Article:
Six months following the war, guerrilla activity and murders of freedmen are common in the South. Less common in the sight of white southerners, and much resented, are “colored troops.”
Today a U.S. Colored Troops officer, Lieutenant J. M. Warren of Company D, 42nd Colored Troops, stationed in Decatur, Alabama, is ordered to take a squad of seven men “and proceed to the scene of the recent murder for the purpose of investigating the circumstances and surroundings of the case and will return as soon as this may be accomplished. He will see that his command conduct themselves in an orderly manner, and that they commit no depredations.”
Such a mission is dangerous to any black soldier, as many white southerners would be quite willing to shoot the troops if the opportunity arose.
Typifying the stubbornness and disdain of white southerners toward blacks are the members of the Houston Factory Baptist Church in Georgia. In defiance of post-war realities, thus far the white members of the congregation have referred to black members as “property.” Finally, this month, church records drop the language of “property” and utilize the appropriate term of “freedmen.”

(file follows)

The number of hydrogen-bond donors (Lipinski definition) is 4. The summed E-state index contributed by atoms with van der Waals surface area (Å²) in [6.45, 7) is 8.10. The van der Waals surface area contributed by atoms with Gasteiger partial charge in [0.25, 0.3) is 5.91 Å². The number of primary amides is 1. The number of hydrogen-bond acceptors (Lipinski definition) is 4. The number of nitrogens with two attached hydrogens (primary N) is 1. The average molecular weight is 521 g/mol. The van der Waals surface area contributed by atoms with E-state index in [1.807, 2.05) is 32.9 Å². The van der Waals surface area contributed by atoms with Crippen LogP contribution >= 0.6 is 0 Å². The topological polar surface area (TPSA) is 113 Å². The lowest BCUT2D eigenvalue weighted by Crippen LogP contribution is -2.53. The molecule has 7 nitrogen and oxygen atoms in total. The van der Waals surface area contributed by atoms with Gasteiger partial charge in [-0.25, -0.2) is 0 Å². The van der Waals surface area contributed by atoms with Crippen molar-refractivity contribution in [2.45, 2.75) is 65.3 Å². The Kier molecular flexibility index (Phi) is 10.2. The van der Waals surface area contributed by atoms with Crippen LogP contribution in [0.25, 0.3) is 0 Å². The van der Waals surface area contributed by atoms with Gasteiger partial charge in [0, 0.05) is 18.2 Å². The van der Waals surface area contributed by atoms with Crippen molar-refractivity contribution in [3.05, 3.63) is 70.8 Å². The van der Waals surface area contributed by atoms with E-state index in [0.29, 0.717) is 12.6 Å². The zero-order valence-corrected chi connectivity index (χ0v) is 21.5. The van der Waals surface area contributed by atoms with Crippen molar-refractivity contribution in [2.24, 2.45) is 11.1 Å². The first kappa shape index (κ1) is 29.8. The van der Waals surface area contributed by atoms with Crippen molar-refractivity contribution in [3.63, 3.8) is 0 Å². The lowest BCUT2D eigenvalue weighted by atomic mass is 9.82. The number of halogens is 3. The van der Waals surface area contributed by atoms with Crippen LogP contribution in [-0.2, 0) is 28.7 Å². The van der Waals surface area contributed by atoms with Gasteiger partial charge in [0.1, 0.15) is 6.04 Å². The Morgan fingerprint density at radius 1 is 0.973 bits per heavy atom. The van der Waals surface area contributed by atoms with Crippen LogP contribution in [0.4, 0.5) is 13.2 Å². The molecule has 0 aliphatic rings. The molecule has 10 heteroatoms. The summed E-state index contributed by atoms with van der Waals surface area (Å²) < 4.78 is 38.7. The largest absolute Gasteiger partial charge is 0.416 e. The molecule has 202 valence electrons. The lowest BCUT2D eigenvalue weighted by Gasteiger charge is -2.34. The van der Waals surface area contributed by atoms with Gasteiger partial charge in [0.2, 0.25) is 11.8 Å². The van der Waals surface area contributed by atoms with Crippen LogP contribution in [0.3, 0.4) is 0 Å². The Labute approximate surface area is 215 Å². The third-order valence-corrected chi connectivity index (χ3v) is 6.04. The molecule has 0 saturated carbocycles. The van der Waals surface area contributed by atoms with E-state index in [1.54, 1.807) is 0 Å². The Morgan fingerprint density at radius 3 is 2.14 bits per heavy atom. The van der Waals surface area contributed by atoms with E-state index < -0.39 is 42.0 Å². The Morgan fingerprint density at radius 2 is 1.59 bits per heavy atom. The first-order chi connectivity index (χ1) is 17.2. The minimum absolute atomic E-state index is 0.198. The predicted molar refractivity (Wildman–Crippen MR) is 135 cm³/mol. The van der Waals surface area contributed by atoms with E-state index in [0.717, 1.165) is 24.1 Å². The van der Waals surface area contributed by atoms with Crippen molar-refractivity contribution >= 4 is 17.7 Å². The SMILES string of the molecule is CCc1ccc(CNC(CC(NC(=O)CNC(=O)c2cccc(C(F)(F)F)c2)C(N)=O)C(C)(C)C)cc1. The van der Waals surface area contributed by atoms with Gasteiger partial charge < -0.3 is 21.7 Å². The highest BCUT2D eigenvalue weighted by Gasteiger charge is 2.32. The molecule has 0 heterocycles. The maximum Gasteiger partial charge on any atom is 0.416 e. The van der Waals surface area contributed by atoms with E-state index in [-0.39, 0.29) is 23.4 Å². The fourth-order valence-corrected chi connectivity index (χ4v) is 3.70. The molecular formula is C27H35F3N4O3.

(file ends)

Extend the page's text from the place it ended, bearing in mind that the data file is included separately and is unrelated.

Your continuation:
Sources: “Thursday, 1865 October 12, Decatur, Morgan County, Alabama: “He will see that his command conduct themselves in an orderly manner . . .”, University of Virginia Library collection (link); Bruce T. Gourley, Diverging Loyalties: Baptists in Middle Georgia During the Civil War, Macon, Ga.: Mercer University Press, 2011, p. 194 (link)